They will replace justices controversially ousted as a result of amendments to the Armenian constitution enacted in June. The amendments also required Hrayr Tovmasian to quit as court chairman but remain a judge.
Tovmasian and the ousted judges refused to step down, saying that their removal is illegal and politically motivated. They appealed to the European Court of Human Rights (ECHR) to have them reinstated.
In line with the constitution, Pashinian’s government, President Armen Sarkissian and a national convention of Armenian judges each nominated last month a candidate to fill one of the disputed vacancies.
The government’s pick for the court was Edgar Shatirian, a 40-year-old law lecturer, while Sarkissian nominated Artur Vagharshian, a chair of jurisprudence at Yerevan State University. The judges’ nominee, Yervand Khundkarian, has headed the Court of Cassation, Armenia’s highest body of criminal and administrative justice, for the last two years.
The National Assembly controlled by Pashinian’s My Step bloc voted to appoint them on Tuesday amid strong criticism voiced by several Armenian civic groups. The latter claimed that the new judges were linked to the former Armenian authorities in one way or another and that their election will therefore not address what Pashinian has repeatedly described as a lack of public trust in the Constitutional Court.
Pashinian rounded on the critics during his government’s question-and-answer session in the parliament, saying that they are primarily concerned with their own parochial interests, rather than the rule of law.
“In any situation, there are groups, political or non-political forces that want to further their interests and agendas and to install their people, their candidates, their clients in certain positions on behalf of the public,” he said.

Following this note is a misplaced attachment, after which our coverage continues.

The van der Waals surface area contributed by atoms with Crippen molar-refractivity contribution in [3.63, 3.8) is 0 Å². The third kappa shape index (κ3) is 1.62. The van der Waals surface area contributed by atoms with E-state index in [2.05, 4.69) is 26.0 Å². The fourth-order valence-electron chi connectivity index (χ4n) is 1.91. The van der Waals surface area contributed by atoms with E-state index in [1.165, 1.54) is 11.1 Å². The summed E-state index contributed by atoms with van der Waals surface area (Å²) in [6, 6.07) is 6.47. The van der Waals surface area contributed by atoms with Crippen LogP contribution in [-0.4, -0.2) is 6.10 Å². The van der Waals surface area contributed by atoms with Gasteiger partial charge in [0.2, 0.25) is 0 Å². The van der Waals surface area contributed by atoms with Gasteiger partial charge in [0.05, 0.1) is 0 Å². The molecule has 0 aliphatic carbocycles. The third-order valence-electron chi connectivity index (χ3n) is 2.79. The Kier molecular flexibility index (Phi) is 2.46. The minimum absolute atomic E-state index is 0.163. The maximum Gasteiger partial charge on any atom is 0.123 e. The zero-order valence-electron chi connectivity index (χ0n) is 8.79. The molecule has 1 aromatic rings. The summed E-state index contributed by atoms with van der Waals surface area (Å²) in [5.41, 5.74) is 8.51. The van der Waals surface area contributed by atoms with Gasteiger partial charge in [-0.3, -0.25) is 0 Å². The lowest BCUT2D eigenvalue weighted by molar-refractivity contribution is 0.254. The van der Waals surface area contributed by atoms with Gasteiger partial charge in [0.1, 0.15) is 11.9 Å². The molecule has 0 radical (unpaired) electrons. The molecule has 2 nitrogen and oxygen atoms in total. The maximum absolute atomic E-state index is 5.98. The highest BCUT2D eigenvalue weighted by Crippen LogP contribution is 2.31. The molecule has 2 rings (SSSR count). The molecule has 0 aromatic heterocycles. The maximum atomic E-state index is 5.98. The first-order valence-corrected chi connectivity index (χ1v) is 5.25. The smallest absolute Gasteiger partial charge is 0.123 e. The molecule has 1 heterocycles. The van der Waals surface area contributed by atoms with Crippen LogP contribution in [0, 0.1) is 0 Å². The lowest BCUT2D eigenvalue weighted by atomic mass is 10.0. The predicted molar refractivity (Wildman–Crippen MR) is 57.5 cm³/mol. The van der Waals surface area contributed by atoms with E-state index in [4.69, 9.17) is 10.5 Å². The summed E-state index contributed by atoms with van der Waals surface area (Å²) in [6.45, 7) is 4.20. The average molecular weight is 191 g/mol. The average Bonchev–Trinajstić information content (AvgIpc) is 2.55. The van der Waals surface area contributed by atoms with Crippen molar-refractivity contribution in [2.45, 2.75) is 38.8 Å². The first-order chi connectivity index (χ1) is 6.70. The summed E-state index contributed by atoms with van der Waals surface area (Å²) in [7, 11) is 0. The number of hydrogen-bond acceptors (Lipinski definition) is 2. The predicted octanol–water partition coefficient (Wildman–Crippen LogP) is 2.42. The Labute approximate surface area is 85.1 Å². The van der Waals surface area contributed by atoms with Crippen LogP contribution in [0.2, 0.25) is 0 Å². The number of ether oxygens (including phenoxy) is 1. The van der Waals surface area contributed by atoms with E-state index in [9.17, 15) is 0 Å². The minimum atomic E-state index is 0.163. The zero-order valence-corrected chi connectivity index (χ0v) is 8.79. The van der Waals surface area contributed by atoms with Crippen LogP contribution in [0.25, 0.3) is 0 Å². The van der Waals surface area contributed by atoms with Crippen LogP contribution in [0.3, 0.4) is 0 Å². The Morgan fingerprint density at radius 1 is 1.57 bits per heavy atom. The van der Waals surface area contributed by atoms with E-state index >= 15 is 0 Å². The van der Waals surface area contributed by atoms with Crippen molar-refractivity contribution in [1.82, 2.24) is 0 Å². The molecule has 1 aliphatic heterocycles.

“I believe that what happened in the National Assembly was very important: it ended the crisis around the Constitutional Court,” declared the prime minister. “Does it mean that an ideal Constitutional Court has been formed? No, it doesn’t.”
Pashinian also lambasted civic activists who claim that the selection of the new high court justices contradicted the goals of the 2018 “Velvet Revolution” led by him. He said that they cannot act like “ardent defenders of the revolution’s values” because they played no part in the popular uprising that brought him to power.
For more than a year, Pashinian was locked in a standoff with Tovmasian and six other Constitutional Court members installed before the revolution. He accused them of maintaining close ties to Armenia’s former government and impeding his judicial reforms. Tovmasian dismissed Pashinian’s claims and in turn accused the prime minister of seeking to take control of the country’s highest court.